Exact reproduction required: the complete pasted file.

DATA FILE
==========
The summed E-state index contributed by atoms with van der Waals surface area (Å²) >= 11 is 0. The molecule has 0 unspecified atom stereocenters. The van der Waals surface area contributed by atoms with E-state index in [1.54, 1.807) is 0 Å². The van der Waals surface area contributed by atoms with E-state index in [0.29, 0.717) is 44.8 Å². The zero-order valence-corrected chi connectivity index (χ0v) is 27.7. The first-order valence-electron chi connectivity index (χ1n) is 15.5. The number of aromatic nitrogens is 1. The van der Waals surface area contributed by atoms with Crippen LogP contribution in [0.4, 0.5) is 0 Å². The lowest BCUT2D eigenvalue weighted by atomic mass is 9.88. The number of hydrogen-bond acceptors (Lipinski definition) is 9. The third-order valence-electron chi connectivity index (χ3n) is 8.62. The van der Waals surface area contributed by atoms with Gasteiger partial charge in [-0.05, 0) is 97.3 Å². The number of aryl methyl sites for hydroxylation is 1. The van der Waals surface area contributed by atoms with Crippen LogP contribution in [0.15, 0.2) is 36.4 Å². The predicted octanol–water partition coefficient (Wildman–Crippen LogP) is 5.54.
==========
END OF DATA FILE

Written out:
The summed E-state index contributed by atoms with van der Waals surface area (Å²) >= 11 is 0. The molecule has 0 unspecified atom stereocenters. The van der Waals surface area contributed by atoms with E-state index in [1.54, 1.807) is 0 Å². The van der Waals surface area contributed by atoms with E-state index in [0.29, 0.717) is 44.8 Å². The zero-order valence-corrected chi connectivity index (χ0v) is 27.7. The first-order valence-electron chi connectivity index (χ1n) is 15.5. The number of aromatic nitrogens is 1. The van der Waals surface area contributed by atoms with Crippen LogP contribution in [0.4, 0.5) is 0 Å². The lowest BCUT2D eigenvalue weighted by atomic mass is 9.88. The number of hydrogen-bond acceptors (Lipinski definition) is 9. The third-order valence-electron chi connectivity index (χ3n) is 8.62. The van der Waals surface area contributed by atoms with Gasteiger partial charge in [-0.05, 0) is 97.3 Å². The number of aryl methyl sites for hydroxylation is 1. The van der Waals surface area contributed by atoms with Crippen LogP contribution in [0.15, 0.2) is 36.4 Å². The predicted octanol–water partition coefficient (Wildman–Crippen LogP) is 5.54.